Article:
Olive Oil Secrets, From Fruit to Bottle — with Corto Olive Company’s Master Miller, David Garci-Aguirre
In Episode 78 of the Kitchen Confidante Podcast, Liren talks to David Garci-Aguirre, the Master Miller at Corto Olive Company about what the role of Master Miller entails, what makes the best quality olive oil, olive oil tips and myths, and so much more.
On the podcast, I recently spoke with David Garci-Aguirre, Master Miller for Corto Olive Company. Much like a winemaker, David ensures Corto’s 100% California Extra Virgin Olive Oil adheres to rigorous flavor and freshness requirements while maintaining a full-bodied and dynamic flavor profile. Under David’s direction, Corto won 30 olive oil competition medals in 2021 alone, including seven gold. Before joining Corto, David produced numerous award-winning oils, including four best-in-class awards at the California Olive Oil Council competition.
In this episode, we chat about what the role of Master Miller entails, what makes the best quality olive oil, olive oil tips and myths, and more. David provides more insights than I could ever include here, so listen to the full episode or keep reading for some of the highlights from David.
What is a Master Miller, and how do you become one?
The title Master Miller comes from traditional Spanish and Italian mills where they had a Maestro Molinero or Mugnaio. The Maestro was the oil maker in charge.
In the U.S., olive oil production is pretty new, so there is no clear, direct path to becoming a master miller. I became one a bit by chance.
After returning to the States after a career-ending soccer injury in Spain, I opened an art studio for my metal sculpting. One day, a neighbor asked if I could build a mobile olive oil plant, and I said absolutely. Within just three weeks, we started traveling around California to wineries making the freshest oil.
At our first event, hand-harvested olives were rushed to the mill and crushed, making the most beautiful, green, aromatic olive oil I’d ever seen. That was my first time having fresh olive oil, which was life-changing. That “aha moment” set my olive oil career in motion, and everything grew from there.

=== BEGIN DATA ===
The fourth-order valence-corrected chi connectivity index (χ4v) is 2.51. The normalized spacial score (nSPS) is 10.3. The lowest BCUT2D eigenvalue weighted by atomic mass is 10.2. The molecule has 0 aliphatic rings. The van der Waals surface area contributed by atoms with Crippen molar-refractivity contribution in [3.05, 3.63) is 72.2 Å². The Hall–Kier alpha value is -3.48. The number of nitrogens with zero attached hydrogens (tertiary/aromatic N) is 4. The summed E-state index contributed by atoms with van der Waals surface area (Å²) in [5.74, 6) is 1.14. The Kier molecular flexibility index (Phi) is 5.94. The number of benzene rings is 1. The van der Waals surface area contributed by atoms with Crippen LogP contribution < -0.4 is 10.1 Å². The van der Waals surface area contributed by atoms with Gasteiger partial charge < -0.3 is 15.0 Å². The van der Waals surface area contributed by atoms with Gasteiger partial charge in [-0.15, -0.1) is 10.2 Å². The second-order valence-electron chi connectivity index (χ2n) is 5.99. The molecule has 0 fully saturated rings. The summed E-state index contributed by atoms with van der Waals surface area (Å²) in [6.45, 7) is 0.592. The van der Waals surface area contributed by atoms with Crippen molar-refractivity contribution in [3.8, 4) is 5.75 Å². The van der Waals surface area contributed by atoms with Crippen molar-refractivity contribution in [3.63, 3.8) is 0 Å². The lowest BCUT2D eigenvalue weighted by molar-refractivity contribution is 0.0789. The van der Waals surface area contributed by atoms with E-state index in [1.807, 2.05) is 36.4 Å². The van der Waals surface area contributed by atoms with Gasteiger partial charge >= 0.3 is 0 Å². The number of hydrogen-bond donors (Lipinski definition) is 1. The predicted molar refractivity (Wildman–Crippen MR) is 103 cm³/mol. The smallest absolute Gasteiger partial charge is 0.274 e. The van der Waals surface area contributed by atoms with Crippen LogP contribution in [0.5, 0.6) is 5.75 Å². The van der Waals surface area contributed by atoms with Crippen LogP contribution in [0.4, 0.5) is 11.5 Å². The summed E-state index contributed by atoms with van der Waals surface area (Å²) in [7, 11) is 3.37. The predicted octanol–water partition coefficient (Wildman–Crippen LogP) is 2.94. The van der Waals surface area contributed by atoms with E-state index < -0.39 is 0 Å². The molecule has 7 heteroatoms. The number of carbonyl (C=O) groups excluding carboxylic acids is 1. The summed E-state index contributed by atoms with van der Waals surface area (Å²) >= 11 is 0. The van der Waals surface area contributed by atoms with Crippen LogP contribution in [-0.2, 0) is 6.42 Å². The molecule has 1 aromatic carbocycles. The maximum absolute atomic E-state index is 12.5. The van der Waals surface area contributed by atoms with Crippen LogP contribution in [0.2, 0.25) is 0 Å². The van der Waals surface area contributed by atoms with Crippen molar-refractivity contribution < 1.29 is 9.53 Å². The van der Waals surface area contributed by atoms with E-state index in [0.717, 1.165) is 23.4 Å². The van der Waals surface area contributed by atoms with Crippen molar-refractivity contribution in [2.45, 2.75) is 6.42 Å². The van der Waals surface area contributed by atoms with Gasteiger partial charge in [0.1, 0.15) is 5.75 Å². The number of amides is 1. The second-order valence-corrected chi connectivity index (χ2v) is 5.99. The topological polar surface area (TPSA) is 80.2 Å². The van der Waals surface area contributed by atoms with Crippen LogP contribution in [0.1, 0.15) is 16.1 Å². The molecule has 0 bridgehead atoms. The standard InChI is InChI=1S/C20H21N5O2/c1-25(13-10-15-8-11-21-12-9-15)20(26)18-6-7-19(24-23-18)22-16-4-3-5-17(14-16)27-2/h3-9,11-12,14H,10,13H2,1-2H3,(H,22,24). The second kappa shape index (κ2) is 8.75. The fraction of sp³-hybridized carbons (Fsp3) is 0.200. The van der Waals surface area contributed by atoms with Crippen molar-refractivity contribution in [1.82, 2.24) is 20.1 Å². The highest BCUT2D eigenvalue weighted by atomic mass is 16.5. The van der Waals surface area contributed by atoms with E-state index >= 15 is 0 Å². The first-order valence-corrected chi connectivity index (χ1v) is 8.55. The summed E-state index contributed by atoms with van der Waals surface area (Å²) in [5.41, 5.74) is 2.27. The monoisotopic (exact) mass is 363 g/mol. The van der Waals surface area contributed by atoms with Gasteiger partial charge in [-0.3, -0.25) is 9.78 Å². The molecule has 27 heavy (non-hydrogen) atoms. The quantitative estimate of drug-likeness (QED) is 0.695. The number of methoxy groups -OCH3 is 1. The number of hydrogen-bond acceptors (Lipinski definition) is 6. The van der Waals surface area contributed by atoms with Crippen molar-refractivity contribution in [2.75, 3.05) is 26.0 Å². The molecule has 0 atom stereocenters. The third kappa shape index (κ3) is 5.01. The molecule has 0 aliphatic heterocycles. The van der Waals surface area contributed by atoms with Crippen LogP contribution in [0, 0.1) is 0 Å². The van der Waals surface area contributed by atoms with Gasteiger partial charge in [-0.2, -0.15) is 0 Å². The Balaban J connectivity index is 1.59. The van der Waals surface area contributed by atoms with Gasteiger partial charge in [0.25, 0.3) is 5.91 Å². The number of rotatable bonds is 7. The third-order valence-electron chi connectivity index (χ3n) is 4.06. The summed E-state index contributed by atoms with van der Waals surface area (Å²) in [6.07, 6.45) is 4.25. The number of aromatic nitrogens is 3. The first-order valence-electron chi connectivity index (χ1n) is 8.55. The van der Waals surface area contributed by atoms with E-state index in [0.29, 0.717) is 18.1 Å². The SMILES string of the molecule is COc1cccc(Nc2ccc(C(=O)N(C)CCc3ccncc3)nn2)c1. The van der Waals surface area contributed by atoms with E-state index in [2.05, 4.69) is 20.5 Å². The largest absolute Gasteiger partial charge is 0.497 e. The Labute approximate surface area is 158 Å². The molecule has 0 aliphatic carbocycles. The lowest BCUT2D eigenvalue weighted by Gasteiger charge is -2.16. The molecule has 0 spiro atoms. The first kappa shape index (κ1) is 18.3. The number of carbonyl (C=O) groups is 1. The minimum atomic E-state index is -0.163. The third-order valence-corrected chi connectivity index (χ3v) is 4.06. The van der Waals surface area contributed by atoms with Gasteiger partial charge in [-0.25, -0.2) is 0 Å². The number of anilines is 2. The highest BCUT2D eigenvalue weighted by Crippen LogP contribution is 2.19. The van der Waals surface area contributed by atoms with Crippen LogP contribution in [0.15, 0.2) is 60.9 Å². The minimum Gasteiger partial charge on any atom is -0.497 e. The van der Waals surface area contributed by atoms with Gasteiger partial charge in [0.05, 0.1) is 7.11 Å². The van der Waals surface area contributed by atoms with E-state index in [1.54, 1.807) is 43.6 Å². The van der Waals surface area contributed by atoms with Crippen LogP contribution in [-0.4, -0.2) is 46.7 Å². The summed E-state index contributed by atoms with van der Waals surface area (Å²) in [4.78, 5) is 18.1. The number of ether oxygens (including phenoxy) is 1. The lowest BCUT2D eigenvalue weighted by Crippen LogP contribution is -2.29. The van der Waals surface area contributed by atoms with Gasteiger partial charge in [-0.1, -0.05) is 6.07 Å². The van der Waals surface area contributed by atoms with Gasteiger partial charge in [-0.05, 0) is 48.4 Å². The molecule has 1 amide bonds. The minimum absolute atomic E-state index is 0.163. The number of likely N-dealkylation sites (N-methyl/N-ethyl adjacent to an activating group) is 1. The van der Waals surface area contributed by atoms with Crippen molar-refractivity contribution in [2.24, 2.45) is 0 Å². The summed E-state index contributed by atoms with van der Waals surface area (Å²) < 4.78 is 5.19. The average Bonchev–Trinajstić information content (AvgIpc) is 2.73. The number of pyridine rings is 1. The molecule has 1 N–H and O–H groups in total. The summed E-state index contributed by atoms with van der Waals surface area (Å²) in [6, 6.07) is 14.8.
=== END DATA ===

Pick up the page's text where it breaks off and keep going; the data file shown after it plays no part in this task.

What makes Corto Olive Oil different?
The hardest part of olive oil production is getting the fresh oil to customers. The founders of Corto are innovative agricultural entrepreneurs who invest in new technologies along every part of production to get consumers the freshest, highest-quality olive oil.
First, all of Corto’s olives are grown within two hours of the mill, ensuring freshness and quick processing. They are grown in the Sacramento Delta, providing the ideal climate for olives. The olives grow in super-high-density or vineyard-style hedges, which helps mechanize and shorten harvest time. The olives are harvested at peak ripeness in October and November. They are then immediately crushed, agitated, stirred, and centrifuged — with just an hour between harvest and oil.
All these factors help Corto Olive Oil retain the beautiful flavors, aromas, antioxidants, polyphenols, and so forth that make olive oil special. But light, heat, and air can damage and oxidize olive oil, removing all those benefits. So, Corto takes every precaution to slow oxidation.
The mill has climate-controlled cellars where they pump nitrogen into casks, avoiding oxygen exposure. They also use innovative bag-in-box packaging that blocks light, insulates, and creates an oxygen barrier. That helps the oil stay fresh to the last drop.
How do you know olive oil is fresh?
Fresh olive oil should smell earthy and natural, transporting you to the garden. It should smell like fresh herbs, roots, grass, and earth, not cardboard, nail polish, or paint thinner.
Getting fresh, high-quality olive oil can be tricky. Instead of worrying about different labels and seals in the supermarket, David recommends buying olive oil directly from the producer. This is the only way to truly know where your oil comes from and to ensure freshness.